Let L be a 2dimensional lattice and P a lattice polygon. Suppose, it is triangulated into lattice tiangles. What are restrictions on their areas? For instance, can a lattice triangle of even area always be divided into lattice triangles of area 1? Is there any general approach to such questions?
By Pick's Theorem, the area of a lattice polytope is related to the number $i$ of lattice points in the interior and the number $b$ of lattice points on the boundary, according to the formula: $$A = i + \frac{b}{2}  1$$ Note that if $b$ is odd, then the area must be equivalent to $1/2$ mod $1$. This implies that any lattice triangle with integral area has at least one nonvertex point located on an edge. That extra point can be used to subdivide the triangle into two smaller lattice triangles. Concerning the splitting of even area triangles into triangles of area 1, I don't know any general results. Hope this helps!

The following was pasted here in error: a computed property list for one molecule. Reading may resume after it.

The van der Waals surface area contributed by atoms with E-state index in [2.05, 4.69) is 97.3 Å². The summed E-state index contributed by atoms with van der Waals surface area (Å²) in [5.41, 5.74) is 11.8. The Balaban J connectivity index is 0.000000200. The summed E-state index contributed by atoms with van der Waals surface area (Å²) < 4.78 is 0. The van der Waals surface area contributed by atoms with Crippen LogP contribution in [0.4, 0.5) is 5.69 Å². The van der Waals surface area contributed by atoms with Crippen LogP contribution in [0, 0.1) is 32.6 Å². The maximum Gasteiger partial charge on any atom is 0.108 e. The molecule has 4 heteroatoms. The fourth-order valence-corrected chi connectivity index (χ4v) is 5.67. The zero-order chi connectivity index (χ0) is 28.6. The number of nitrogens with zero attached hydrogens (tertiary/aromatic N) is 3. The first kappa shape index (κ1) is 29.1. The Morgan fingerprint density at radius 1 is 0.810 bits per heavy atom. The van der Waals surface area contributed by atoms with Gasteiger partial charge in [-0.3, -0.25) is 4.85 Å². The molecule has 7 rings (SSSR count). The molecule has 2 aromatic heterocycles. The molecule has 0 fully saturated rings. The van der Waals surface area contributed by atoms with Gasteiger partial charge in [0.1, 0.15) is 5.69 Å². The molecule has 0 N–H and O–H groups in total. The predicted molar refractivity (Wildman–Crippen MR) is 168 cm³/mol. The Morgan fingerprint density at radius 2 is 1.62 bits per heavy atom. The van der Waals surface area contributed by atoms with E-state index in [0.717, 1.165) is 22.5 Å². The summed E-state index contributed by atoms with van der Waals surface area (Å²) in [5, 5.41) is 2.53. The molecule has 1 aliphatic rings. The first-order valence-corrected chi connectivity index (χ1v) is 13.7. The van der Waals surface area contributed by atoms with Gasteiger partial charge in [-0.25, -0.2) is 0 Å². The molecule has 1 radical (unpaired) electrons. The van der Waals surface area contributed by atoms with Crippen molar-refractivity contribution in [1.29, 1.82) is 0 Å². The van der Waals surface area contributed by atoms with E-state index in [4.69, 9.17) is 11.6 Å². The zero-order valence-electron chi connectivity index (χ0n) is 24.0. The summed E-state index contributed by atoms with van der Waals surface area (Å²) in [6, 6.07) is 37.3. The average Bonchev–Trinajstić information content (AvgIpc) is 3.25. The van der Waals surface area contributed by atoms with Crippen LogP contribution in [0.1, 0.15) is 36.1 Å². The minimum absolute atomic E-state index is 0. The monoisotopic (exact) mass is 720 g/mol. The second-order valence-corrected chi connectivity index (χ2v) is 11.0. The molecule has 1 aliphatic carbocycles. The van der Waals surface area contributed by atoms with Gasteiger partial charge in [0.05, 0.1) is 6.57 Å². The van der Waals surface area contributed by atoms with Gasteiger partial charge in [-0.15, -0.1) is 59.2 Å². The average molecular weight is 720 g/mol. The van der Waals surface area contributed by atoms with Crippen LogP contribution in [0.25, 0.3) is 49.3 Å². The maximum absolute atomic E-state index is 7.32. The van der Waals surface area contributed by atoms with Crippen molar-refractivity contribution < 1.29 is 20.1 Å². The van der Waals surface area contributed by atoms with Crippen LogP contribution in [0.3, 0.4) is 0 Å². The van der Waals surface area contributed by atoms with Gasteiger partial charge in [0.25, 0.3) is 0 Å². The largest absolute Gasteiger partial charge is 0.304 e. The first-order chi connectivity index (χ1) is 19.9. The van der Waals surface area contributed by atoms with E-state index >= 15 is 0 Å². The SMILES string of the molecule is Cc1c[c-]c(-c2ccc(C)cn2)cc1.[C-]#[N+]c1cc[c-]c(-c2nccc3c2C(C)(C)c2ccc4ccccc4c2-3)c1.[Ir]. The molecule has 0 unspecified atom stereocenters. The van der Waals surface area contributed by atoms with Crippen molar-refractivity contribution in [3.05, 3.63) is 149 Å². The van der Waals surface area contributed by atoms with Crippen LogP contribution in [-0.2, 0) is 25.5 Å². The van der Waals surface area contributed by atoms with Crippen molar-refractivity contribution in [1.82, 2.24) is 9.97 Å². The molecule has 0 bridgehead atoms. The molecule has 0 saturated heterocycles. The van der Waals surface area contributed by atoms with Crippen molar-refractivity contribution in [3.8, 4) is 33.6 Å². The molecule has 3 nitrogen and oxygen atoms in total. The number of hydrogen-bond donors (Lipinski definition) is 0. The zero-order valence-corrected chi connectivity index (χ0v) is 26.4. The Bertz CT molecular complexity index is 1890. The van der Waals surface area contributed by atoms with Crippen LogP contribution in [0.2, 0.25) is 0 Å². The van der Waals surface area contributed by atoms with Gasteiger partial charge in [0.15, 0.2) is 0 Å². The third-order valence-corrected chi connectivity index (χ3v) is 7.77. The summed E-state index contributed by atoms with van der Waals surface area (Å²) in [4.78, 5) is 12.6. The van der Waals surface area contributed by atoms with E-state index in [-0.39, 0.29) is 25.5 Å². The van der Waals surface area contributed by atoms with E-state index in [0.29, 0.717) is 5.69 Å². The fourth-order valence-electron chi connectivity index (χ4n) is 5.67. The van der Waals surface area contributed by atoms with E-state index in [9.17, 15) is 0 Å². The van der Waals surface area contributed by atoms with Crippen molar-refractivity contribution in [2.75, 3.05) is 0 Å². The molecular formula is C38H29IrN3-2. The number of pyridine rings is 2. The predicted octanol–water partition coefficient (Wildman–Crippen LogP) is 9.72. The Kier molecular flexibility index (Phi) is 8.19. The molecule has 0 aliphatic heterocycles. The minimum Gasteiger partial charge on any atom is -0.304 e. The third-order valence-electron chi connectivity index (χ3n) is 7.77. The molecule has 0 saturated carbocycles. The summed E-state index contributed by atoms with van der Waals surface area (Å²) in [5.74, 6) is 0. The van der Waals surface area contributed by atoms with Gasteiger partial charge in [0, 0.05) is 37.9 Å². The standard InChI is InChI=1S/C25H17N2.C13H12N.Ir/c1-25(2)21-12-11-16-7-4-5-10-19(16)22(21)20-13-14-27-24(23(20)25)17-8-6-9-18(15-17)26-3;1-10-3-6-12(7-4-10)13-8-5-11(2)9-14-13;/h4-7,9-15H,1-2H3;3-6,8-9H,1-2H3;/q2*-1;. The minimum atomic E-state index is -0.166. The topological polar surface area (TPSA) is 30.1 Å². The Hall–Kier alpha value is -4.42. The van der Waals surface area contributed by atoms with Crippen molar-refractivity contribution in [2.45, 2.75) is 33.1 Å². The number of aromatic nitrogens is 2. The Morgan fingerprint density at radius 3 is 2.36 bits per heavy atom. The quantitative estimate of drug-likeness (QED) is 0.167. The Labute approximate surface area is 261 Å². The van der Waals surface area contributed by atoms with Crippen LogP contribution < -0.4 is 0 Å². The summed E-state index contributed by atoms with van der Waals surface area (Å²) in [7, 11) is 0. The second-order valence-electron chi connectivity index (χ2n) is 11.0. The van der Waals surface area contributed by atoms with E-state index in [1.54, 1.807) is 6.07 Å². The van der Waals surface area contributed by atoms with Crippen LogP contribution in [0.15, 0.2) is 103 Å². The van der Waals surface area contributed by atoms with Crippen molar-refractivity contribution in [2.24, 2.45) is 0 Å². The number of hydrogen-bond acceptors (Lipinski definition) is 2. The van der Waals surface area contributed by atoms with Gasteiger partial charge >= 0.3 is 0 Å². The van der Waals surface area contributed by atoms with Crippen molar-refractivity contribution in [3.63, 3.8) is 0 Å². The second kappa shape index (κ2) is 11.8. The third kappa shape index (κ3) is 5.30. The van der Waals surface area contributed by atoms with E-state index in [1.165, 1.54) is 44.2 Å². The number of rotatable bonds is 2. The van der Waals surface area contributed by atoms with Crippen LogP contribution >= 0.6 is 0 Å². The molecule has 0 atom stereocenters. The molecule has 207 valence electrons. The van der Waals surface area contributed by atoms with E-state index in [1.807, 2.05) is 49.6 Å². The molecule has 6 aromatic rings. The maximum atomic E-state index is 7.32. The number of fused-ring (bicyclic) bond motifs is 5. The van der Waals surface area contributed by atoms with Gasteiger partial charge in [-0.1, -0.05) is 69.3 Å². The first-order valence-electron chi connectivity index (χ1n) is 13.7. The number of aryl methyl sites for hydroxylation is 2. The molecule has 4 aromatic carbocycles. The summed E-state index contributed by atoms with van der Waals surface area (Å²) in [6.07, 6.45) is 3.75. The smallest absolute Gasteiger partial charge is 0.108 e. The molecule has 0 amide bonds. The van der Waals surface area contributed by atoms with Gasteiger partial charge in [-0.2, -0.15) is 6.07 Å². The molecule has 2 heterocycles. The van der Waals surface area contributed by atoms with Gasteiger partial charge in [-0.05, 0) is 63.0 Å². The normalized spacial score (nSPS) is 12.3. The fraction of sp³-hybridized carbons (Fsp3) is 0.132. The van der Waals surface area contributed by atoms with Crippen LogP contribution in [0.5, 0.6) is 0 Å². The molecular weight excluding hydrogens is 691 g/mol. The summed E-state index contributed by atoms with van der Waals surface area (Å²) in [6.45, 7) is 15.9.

This is not my own formula: A = 2i + b  1 when the area of one triangle is 1. I haven't tested this, but I think it works on any triangular grid (not just equilateral). I did test A=sqrt(3)*(i+b/21)/2 on an equilateral triangle grid. This works because each square can be mapped to a parallelogram comprised of 2 equilateral triangles, and the area of the parallelogram is sqrt(3)/2. 


I tested A = 2i + b  2 for any triangular lattice where A = 1 for each triangle, and it works. Geometer's Sketchpad implements it very nicely, but it would work in GeoGebra too.